It all sounds very Hitchcockian, this tight control of the movie's shape before shooting began. But it was still to some extent theoretical until Seale, Sandell, and their crews walked onto Stage 16, where at various points models of the Andrea Gail and the 32' sloop Mistral, as well as a rescue helicopter, had to be accommodated. "The tank inside Stage 16 was wide enough and long enough at 100'x90', but it wasn't deep enough," says the cinematographer. "So they dug it out to 20' [6m] deep, and bolted this giant gimbal in the floor to maneuver the boat. You could overflow almost the whole soundstage, but we kept part of it dry for all the machinery--wind machines, dump tanks, wave generators, camera cranes, and stuff like that. And then they put in one of the biggest bluescreens I've ever seen."
How big was it? That depends on the day. The basic screen was 60' high by 270' long (18x82m) surrounding the tank across two and a half walls of the stage. "It ran from the stage floor to just under the permanents in the stage ceiling," says chief lighting technician John Carney of the screen, which was added to as needed. With ILM bluescreen photographer Chuck Schuman consulting, "our rigging grips, supervised by Jerry King, covered the hardwood wall with digital blue cloth. It had rounded corners and removable panels on one wall." With this bluescreen backing up the tank, ILM was to contribute in considerable ways to the atmospheric illusion of the storm, as well as enhance shots in other ways.
Carney's crew also had the advantage of generous preproduction time. "John Seale turned his plans over to my department three months before the show began," says the gaffer. "We subsequently began the long and tedious process of coordinating ideas among grip, special effects, and construction, as well as Warner Bros. engineering and safety, and the studio electric department." For the stage's live-action illumination, "the basic plan was to build a huge soft box to be used as ambient fill light," says Carney. "This consisted of an 80'x80' [24x24m] diffusion frame covering 84 10kW sky pans. It was necessary to achieve a solid T4 stop with a film stock rated at 200ASA." The lighting scheme had to accommodate the anamorphic format, which Seale and Petersen had chosen because "1.85:1 would be guys in a storm," says the DP. "Anamorphic is guys surrounded by a storm. And the movie is really about a storm."
Once the shooting parameters were worked out, it was time for Seale and Carney to enlist the aid of various lighting and camera companies. Mole-Richardson helped with the top-mounted soft box. "They worked overtime filling our order, since there werenot enough 10k sky pans available to service our show in the beginning," says Carney. The units were mounted individually on adjustable pipe hangers, with dimmer channels designated for each sky pan to accommodate scene changes. "They were pointing straight down through a frame of silent grid cloth," says the gaffer. "We ran a series of tests of diffusion material before production started. The silent grid cloth gave a nice even light, yet was dense enough to conceal any light source which might be seen in reflections bouncing from the water tank. Also, we asked Mole-Richardson to build safety screens that would not block any of our light, but were dense enough to capture any glass particles from an exploding 10k globe. That never occurred, but we were prepared for it."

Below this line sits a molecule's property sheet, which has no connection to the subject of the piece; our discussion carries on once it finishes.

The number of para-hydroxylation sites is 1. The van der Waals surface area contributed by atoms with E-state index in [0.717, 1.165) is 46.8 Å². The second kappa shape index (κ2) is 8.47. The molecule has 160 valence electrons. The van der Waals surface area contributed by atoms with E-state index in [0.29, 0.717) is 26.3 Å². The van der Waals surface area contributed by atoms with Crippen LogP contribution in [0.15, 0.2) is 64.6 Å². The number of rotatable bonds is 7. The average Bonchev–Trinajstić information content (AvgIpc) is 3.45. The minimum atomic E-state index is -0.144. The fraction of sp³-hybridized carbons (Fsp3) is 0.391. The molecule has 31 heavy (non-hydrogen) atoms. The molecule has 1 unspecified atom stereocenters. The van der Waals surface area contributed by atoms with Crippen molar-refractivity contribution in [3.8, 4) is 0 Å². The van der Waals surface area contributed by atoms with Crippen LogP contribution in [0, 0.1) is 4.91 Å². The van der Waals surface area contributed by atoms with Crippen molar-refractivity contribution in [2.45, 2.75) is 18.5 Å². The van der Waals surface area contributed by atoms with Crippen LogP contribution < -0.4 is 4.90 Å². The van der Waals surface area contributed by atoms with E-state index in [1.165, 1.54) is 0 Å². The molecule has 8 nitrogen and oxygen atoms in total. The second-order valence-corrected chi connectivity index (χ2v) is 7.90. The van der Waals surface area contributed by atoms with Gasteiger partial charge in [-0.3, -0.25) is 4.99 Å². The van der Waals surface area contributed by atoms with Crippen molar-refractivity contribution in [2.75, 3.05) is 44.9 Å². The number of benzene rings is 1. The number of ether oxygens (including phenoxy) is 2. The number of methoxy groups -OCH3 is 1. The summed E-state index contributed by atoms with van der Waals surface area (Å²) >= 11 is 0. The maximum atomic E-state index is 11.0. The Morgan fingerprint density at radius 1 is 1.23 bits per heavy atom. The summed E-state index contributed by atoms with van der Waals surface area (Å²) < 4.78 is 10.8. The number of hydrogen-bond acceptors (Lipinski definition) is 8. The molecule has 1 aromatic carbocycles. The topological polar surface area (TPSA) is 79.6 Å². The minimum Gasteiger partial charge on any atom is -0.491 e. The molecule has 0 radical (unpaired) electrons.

For the giant task of lighting the stage's bluescreen, Seale went to Kino Flo's Frieder Hochheim. "Frieder listened to my story early in preproduction, and got a glint in his eye," the DP says. Hochheim was thinking of the company's Image 80s, 4' 8Bank units fitted with high-output blue fluorescent tubes, and how they would be perfect for the movie's bluescreen requirements. Perfect to the tune of 150 Image 80s, just to light the top half of the hard wall. "Rigging gaffer Dennis Lootens installed them in two rows, attached to a green bed on the outside frame of our soft box," says Carney. "They were connected to a DMX line, and ran to our dimmer board."
For the bottom half of the bluescreen, Image 80 units were also required, but here water entered the equation. "We needed something substantial that would take the brunt of water being forced on them," says Carney. "Because of the wind machines and wave generators, water was always, always breaching the set and spilling off into the lights." HydroFlex, Inc., the underwater photography company that also provided the production with camera equipment, supplied upwards of 60 HydroFlo units, the waterproof version of the Image 80s (see "The water dance," page 56). These were rigged along an 8' steel containment wall, or "weir wall," around the edge of the tank. HydroFlex president Pete Romano says, "Thank God they had a good rigging crew that was able to foresee things. The original contract was for 50 of the 8Banks, but the rigging gaffer, Dennis Lootens, took me aside and said, 'If I were you, I'd build more.' To put a lot of money and work out front, I had to take a gamble, but it paid off in spades."